Legendary rock combo Led Zeppelin is reforming, but for one night only. The British band will play a one-off show at London's 22,000-capacity O2 arena on Nov. 26 as part of a tribute to Atlantic Records co-founder and chairman emeritus Ahmet Ertegun, who died last December. The band recorded for Atlantic its entire career.
The Who's Pete Townshend, former Rolling Stone Bill Wyman, Foreigner and Paolo Nutini will also perform at the event. Profits will benefit the Ahmet Ertegun Education Fund, which provides scholarships to universities in the United States, United Kingdom and Ertegun's homeland, Turkey.
Tickets costing £125 ($254) will be allocated on a lottery basis through the Ahmettribute.com web site.
Confirmation of the show, putting an end to several months of speculation, came at a press conference today (Sept. 13) at the O2 when the three surviving members of Led Zeppelin, Robert Plant, Jimmy Page and John Paul Jones, confirmed they would reunite onstage for just the third time in 27 years. The drummer for the evening will be Jason Bonham, son of the band's original drummer John Bonham, who died from a heart attack in 1980.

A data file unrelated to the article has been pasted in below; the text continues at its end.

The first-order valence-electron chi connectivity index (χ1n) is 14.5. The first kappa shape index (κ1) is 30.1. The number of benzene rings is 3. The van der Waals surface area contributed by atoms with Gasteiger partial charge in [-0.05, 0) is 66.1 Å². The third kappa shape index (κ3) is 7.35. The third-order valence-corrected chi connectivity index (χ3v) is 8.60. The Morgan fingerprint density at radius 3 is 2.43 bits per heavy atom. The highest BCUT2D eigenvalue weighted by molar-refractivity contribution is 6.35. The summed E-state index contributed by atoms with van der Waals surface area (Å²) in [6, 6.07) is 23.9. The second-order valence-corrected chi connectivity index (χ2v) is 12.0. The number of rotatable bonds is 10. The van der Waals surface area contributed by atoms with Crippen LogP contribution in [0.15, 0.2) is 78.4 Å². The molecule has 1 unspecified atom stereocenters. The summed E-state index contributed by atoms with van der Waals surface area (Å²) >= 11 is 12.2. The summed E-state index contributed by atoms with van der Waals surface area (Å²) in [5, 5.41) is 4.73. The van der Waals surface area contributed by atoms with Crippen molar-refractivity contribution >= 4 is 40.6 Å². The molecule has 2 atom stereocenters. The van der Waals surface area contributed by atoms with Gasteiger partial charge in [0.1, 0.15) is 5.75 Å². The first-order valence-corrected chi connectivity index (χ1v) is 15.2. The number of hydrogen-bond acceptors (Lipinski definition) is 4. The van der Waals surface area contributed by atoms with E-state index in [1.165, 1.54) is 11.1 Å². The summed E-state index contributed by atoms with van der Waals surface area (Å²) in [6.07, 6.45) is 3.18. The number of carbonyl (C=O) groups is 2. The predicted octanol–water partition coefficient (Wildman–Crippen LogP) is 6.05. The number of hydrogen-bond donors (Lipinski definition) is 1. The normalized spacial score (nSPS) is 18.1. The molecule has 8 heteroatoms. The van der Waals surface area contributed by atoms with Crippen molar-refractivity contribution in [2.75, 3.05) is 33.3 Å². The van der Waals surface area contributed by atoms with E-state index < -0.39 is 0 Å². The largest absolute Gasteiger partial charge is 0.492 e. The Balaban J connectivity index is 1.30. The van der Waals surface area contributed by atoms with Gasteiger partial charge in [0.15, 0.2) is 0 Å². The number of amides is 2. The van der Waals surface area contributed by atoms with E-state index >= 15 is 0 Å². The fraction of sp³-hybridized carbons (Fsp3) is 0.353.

The concert will follow the release of a new Atlantic/Rhino two-disc, 24-track best-of set, "Mothership," due Nov. 13 in the United States.
Page, Plant and Jones initially reformed with Genesis' Phil Collins and Chic/Power Station sticksman Tony Thompson sharing drum duties for a performance at Live Aid in Philadelphia in 1985. In May 1988, Jason Bonham joined the three originals for another 'one-off" reunion at an Atlantic Records 40th anniversary concert in New York.
Plant and Page teamed in 1994 for an MTV special and subsequently toured globally and released two albums. Jones has also released two solo albums, although his post-Zeppelin work has largely concentrated on production and arranging.